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Potbelly alarm for heart

New York, Dec. 27 (Reuters): The more your belly sticks out, the greater your risk of developing heart disease, a new study shows.

“The message is really obesity in the abdomen matters even more than obesity overall,” Dr Carlos Iribarren of Kaiser Permanente of Northern California in Oakland, the study’s lead author, said.

Body mass index (BMI), a gauge of weight in relation to height, is a fairly crude way to judge a person’s heart disease risk based on obesity, he noted. For example, muscular people may have a high BMI and be perfectly healthy.

In the current study, Iribarren and his team tested whether sagittal abdominal diameter, or SAD, which is the distance from the back to the upper abdomen midway between the top of the pelvis and the bottom of the ribs, would improve the accuracy of BMI in predicting heart disease risk.

Waist circumference is widely used to measure obesity in the abdominal area, Iribarren noted. But the SAD, which is evaluated by a doctor or nurse with a caliper, is much more standardised, and probably less subject to error.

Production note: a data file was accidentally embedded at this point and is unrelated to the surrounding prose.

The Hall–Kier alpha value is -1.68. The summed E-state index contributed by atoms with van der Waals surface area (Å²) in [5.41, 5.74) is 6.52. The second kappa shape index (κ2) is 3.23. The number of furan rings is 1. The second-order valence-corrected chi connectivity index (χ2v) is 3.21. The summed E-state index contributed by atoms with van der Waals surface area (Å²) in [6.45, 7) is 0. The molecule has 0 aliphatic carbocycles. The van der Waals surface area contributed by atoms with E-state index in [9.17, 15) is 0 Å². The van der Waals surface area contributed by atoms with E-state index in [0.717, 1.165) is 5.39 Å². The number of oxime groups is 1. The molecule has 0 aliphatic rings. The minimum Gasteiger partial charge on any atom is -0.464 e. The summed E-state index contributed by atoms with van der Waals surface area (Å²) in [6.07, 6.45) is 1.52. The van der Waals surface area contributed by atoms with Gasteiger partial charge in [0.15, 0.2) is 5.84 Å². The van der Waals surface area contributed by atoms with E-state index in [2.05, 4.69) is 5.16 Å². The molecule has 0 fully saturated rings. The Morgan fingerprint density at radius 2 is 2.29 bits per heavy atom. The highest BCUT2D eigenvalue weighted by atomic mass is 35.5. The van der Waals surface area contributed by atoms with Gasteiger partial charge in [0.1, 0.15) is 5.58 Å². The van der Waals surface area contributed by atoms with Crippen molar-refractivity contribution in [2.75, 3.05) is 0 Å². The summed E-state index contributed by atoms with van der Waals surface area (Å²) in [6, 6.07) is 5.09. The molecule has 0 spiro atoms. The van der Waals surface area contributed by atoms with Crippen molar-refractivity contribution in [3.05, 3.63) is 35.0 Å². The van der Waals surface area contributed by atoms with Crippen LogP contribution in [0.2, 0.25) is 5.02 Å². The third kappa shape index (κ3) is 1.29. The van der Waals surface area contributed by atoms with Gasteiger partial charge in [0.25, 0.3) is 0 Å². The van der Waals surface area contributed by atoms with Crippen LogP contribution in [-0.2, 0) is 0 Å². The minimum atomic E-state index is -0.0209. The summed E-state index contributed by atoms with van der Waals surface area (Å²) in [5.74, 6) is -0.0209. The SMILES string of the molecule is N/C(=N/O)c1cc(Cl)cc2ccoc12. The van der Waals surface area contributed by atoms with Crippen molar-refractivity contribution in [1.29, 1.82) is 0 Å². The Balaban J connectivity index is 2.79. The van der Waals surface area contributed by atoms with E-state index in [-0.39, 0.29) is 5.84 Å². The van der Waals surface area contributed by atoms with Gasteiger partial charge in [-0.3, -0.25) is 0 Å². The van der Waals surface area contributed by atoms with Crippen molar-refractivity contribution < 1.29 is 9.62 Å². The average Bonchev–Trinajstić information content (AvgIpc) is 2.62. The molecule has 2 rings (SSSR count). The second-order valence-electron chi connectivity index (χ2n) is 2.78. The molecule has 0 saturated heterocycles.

He and his colleagues looked at 101,765 men and women who underwent checkups between 1965 and 1970, which included SAD measurements, and were then followed for about 12 years.

Men with the largest SAD were 42 per cent more likely to develop heart disease during follow-up compared to those with the smallest SAD, while a large SAD increased heart disease risk by 44 per cent for women, the team found.

Within BMI categories, the researchers found, heart disease risk rose with SAD; even among men of normal weight, heart disease risk was higher for those with bigger bellies.

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